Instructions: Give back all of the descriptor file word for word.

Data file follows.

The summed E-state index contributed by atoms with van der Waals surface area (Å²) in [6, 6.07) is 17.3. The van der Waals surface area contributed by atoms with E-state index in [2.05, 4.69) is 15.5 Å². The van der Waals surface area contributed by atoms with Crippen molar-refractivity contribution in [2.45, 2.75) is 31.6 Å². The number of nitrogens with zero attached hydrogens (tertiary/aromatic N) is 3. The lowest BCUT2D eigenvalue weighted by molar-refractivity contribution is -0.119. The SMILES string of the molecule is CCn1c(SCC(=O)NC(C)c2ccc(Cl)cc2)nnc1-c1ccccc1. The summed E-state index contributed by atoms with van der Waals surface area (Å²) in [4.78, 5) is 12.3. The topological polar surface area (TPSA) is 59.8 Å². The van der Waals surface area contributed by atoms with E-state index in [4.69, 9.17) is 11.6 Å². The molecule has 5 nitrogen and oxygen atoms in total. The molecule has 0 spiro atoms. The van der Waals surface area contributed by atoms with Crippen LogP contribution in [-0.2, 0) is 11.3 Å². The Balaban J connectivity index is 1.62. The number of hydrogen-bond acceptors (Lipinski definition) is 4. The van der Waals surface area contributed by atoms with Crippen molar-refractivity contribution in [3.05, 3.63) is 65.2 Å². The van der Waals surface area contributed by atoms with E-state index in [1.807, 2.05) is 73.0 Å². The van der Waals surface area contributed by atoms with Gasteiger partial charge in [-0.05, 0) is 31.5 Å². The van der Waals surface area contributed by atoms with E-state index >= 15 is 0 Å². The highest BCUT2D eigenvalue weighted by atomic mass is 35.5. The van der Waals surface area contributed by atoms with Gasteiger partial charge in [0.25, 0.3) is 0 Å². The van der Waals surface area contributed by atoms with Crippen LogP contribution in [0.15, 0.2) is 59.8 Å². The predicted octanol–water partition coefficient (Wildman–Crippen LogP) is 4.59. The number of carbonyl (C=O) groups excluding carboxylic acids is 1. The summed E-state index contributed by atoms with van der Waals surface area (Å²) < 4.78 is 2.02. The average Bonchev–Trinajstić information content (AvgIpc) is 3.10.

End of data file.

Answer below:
The summed E-state index contributed by atoms with van der Waals surface area (Å²) in [6, 6.07) is 17.3. The van der Waals surface area contributed by atoms with E-state index in [2.05, 4.69) is 15.5 Å². The van der Waals surface area contributed by atoms with Crippen molar-refractivity contribution in [2.45, 2.75) is 31.6 Å². The number of nitrogens with zero attached hydrogens (tertiary/aromatic N) is 3. The lowest BCUT2D eigenvalue weighted by molar-refractivity contribution is -0.119. The SMILES string of the molecule is CCn1c(SCC(=O)NC(C)c2ccc(Cl)cc2)nnc1-c1ccccc1. The summed E-state index contributed by atoms with van der Waals surface area (Å²) in [4.78, 5) is 12.3. The topological polar surface area (TPSA) is 59.8 Å². The van der Waals surface area contributed by atoms with E-state index in [4.69, 9.17) is 11.6 Å². The molecule has 5 nitrogen and oxygen atoms in total. The molecule has 0 spiro atoms. The van der Waals surface area contributed by atoms with Crippen LogP contribution in [-0.2, 0) is 11.3 Å². The Balaban J connectivity index is 1.62. The number of hydrogen-bond acceptors (Lipinski definition) is 4. The van der Waals surface area contributed by atoms with Crippen molar-refractivity contribution in [3.05, 3.63) is 65.2 Å². The van der Waals surface area contributed by atoms with E-state index in [1.807, 2.05) is 73.0 Å². The van der Waals surface area contributed by atoms with Gasteiger partial charge in [-0.05, 0) is 31.5 Å². The van der Waals surface area contributed by atoms with E-state index >= 15 is 0 Å². The highest BCUT2D eigenvalue weighted by atomic mass is 35.5. The van der Waals surface area contributed by atoms with Gasteiger partial charge in [0.25, 0.3) is 0 Å². The van der Waals surface area contributed by atoms with Crippen LogP contribution in [0.15, 0.2) is 59.8 Å². The predicted octanol–water partition coefficient (Wildman–Crippen LogP) is 4.59. The number of carbonyl (C=O) groups excluding carboxylic acids is 1. The summed E-state index contributed by atoms with van der Waals surface area (Å²) < 4.78 is 2.02. The average Bonchev–Trinajstić information content (AvgIpc) is 3.10.